Asian air pollution is changing the global climate
Pollution in Asia is changing global climate patterns by altering the chemistry of the atmosphere, scientists say.
Research published in the Proceedings of the National Academy of Sciences this week (5 March) shows how increasing pollution creates more intense storms in the north Pacific region, affecting how global temperatures are regulated.
Renyi Zhang and colleagues from the Texas A&M University studied satellite cloud measurements from 1984 to 2005. They found that the number of a particular type of cloud ― deep convective clouds ― had increased by 20 to 50 per cent between 1994 and 2005, compared with the previous decade.
Deep convective clouds play a role in regulating the Earth's temperature. Their formation and duration and the amount of rainfall they produce can be influenced by aerosols ― particles suspended in the atmosphere. The burning of fossil fuels results in human-made aerosols such as sulphate and soot.
Zhang found that the activity of the Pacific storm track ― a weather phenomenon which plays a critical role in regulating the Earth's temperature ― is enhanced in the winter months, most likely due to the rise in deep convective clouds due to air pollution in Asia at this time.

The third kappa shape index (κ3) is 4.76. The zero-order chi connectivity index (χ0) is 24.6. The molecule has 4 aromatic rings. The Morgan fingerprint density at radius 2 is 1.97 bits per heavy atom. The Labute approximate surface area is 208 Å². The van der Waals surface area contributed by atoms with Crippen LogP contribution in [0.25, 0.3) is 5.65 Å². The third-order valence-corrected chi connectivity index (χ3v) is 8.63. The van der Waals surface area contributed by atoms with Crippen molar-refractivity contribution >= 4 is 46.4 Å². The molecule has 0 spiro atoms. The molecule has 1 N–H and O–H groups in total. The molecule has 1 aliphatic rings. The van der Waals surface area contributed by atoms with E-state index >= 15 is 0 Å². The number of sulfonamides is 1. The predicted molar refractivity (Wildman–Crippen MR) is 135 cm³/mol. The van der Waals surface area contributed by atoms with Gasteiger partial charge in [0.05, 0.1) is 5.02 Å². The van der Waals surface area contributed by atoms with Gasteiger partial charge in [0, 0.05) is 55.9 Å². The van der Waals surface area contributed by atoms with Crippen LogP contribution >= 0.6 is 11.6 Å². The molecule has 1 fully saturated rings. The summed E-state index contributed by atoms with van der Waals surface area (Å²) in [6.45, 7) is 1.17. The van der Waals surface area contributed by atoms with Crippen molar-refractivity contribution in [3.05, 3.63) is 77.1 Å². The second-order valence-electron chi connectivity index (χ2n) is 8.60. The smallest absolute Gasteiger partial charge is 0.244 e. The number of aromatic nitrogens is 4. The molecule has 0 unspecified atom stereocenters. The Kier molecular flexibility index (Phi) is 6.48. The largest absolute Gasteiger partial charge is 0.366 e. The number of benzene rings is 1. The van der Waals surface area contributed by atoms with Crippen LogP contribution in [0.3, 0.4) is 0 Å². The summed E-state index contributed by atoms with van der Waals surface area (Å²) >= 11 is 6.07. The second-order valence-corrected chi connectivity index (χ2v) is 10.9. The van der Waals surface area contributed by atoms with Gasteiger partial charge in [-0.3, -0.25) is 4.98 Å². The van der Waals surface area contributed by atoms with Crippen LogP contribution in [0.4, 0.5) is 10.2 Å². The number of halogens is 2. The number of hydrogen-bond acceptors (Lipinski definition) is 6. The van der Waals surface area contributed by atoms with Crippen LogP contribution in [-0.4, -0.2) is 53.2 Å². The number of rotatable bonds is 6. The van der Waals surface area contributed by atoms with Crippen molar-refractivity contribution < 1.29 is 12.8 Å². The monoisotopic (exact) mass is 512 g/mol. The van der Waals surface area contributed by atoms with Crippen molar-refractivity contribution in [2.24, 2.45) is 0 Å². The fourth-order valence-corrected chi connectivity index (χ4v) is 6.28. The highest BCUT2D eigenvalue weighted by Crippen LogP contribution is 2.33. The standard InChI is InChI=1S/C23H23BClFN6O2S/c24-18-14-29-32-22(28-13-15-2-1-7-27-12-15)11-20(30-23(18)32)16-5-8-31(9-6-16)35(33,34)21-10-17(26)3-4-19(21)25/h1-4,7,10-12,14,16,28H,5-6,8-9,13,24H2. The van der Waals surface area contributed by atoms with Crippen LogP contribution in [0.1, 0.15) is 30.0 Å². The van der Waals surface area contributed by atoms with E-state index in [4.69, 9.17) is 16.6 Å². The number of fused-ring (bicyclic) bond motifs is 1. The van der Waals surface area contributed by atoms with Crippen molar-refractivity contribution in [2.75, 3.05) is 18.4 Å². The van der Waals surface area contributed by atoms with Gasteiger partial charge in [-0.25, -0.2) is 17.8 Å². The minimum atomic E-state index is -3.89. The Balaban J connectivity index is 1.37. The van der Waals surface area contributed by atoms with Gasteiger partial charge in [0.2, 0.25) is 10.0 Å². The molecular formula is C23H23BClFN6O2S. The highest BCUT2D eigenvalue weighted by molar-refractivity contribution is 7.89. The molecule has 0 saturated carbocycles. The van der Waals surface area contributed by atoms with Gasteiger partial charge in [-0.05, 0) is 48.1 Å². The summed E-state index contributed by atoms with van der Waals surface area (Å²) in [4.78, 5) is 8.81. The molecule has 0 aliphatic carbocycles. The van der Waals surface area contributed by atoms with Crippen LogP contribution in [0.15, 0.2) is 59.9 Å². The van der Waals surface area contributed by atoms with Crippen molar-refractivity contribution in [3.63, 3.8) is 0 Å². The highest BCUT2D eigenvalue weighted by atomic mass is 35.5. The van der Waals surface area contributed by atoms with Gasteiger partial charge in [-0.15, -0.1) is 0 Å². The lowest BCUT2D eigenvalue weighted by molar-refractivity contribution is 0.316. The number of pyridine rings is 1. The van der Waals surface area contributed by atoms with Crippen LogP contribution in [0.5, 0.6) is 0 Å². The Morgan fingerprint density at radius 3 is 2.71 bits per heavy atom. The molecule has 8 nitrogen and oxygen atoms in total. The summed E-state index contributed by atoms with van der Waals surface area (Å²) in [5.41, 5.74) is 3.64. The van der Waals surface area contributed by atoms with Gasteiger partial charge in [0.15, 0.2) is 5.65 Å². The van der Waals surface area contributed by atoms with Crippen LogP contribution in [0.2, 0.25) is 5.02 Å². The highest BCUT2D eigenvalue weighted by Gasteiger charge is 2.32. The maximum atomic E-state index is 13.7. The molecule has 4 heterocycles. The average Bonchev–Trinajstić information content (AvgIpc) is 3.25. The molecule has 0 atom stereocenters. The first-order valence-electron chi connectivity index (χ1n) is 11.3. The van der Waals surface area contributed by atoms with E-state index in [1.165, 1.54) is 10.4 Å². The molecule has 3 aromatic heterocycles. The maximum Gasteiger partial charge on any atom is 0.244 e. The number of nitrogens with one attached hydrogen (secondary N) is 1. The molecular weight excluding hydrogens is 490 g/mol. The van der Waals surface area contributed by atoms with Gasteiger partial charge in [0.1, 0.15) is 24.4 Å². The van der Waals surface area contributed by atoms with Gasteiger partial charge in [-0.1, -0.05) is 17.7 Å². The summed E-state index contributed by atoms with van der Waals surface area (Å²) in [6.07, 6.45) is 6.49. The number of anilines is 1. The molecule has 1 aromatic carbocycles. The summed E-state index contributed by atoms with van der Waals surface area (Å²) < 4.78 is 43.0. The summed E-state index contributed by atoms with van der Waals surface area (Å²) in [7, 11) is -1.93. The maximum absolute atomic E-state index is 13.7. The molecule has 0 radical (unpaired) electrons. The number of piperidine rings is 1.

According to the study, pollution tends to increase in Asia in winter as coal-burning is still the main source of heat and energy.
Zhang says that further air pollution from Asia, caused by rapid industrialisation and urbanisation, will continue to significantly influence storms over the Pacific, contributing to global warming.
Moreover, he warned that prevailing winds are able to carry the pollution northwards. "The intensified storm track may have more efficiently transferred heat and human-produced aerosols to the polar region, contributing to and exacerbating the observed Arctic warming," Zhang told SciDev.Net.
However, Ren Guoyu, an expert from the Beijing Climate Center under the China Meterological Administration, said there were still disputes in the scientific community over whether the Pacific storm track has changed. He said further research was needed.
Researchers have observed an increase in atmospheric aerosols over the past few decades, most likely caused by coal-burning in China and India. The National Statistics Bureau of China estimates that China burned nearly 2.4 billion tons of coal in 2006, accounting for 70 per cent of its energy consumption.